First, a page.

Referring-now to the accompanying drawing in which an embodiment of the invention is shown- :Eig. 1 illustrates diagrammatically light passing; through a neutral cc'our filter;
Fig. 2 illustrates diagrn *unaticallv light passinglthrough. a compound absorption .filter;
Eig. 3 illustrates the absorption-curves oi-the filter groups employed;
.Fig. .4 shows two groups of filters located on the goggles;
Fig.5 shows twogroups of separated filters dividedaand located one on the goggles andone on=the aircraft windscreen;
.i'ig. 6 shows aportable inner hood withinthe aircrattcockpit to receive one or both of :the filter. groups.
Referring to Fig. 1, 2 illustratesa neutral colour filter and itseffect of reducing, in equal proportions, all the wavelengths 3 of daylight 4 and a light source comprising sodium light 5: the diagrams-6. and 1 show the relative volumes of daylight and. sodium light which reach the observers eye. .It is apparent that. the use of neutral colour" filters is not suitable, due to the almost equal dimming of all wavelengths andrthe efiect oi minimizing the intensity of a given light source so that it is-visible at. only a very short distance. 011 the other hand the use-of sodium lamps is eminently-suitable due to their monochromatic property. i. e., the whole 01 the light is of one wavelength approximately 5890 A. U. :Furthermore the sodium waveiengthisolated isnear the point of the spectrum at which the human eye possesses itsgreatest visual acuity. It will thereiorebe apparent that it suitable absorption filters are combined to suit given light conditions. daylight visibility-may be restricted toe negligible-amount, but a small "gap" may be provided in the compound filter which coincides with wavelengths approximately 5890 A U.. and'the sodium light will pass freely through. Fig. 2 shows the eifectoia combination of absorption filters forming a compound filter =8 upon the wavelengths 3 of the daylight 4 and a sodium light source-"5. Each of the flltersinithe combination withholds certain wavelengths so as to form a gap'lowhich aflords free passage-tor the wavelength band E31: of the sodium light :5. It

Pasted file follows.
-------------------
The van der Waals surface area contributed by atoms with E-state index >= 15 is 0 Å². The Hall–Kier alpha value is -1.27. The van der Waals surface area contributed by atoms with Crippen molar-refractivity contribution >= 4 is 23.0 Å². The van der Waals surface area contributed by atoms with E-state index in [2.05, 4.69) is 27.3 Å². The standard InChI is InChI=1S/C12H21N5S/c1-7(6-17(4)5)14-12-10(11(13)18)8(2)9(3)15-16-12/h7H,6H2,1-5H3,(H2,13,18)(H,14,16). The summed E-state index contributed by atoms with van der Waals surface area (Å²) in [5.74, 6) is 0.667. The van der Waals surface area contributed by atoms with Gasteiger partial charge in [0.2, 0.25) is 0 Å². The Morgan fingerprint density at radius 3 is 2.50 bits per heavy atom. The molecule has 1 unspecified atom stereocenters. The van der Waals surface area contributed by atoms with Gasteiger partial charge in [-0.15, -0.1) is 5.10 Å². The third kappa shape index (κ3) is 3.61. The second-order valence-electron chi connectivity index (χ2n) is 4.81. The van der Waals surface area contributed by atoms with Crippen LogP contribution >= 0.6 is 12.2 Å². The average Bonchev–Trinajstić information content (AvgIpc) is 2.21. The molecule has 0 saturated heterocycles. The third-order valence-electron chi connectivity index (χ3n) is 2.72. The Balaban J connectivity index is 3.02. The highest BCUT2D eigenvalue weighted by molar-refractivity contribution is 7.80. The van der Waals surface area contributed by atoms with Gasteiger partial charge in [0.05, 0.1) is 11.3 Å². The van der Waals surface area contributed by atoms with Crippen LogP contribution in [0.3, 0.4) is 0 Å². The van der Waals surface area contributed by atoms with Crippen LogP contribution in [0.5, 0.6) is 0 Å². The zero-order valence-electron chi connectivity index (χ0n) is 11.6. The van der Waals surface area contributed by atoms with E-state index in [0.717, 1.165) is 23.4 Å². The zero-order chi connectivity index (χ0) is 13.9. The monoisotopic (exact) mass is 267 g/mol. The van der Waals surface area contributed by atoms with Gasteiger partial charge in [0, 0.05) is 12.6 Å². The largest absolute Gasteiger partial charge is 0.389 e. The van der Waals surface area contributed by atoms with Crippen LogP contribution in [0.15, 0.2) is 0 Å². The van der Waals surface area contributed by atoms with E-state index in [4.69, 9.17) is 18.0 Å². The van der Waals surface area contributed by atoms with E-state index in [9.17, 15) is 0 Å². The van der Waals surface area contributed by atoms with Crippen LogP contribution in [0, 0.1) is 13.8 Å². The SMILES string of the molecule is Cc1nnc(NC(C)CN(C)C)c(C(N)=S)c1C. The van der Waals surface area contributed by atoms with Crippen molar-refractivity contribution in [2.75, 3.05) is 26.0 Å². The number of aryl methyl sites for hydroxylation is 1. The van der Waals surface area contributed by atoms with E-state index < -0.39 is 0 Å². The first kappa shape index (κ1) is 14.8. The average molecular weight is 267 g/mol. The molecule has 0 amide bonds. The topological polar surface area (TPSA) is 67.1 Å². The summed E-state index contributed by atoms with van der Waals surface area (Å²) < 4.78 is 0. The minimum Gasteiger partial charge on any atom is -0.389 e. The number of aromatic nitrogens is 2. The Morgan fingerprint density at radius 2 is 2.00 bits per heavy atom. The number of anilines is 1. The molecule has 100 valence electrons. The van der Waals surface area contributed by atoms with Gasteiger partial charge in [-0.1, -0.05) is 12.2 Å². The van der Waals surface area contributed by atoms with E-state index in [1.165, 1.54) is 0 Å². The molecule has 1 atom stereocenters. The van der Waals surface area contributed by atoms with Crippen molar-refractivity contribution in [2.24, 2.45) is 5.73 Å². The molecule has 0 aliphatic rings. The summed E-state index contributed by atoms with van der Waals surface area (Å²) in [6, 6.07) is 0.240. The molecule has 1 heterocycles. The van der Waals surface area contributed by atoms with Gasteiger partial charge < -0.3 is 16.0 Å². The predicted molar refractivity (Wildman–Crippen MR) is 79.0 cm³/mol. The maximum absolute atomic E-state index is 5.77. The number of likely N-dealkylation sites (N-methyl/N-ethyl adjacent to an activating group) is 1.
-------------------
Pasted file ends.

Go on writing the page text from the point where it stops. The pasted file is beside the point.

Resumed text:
will be seen that the volume of sodium light visible to the eye after filtration is relatively larger than the volume of daylight so visible. Daylight may therefore be so reduced as to obtain reasonable night-time" darkness and yet leave sodium lamps visible a considerable distance away.
The compound filter must necessarily include several difierent dyes, each absorbing specific wavelengths; although it is immaterial whether all the filters are combined into one multiple filter, or, to provide other advantages, are used in two separate groups. The result is the same so far as invisibility of daylight and visibility of the special lamps are concerned. It has been found that certain filter dyes known commercially as Ilford colour filter dyes Nos. 204, 404
and 812 provides the required result. The employed arrangement of dyes is Nos. 404 and 812 approximately in the proportion of 1:1, and Nos. 204 and 812 in the same proportion giving a compound filter (or combination) of 404, 204 and 812 approximately in the proportion of 1:1:2.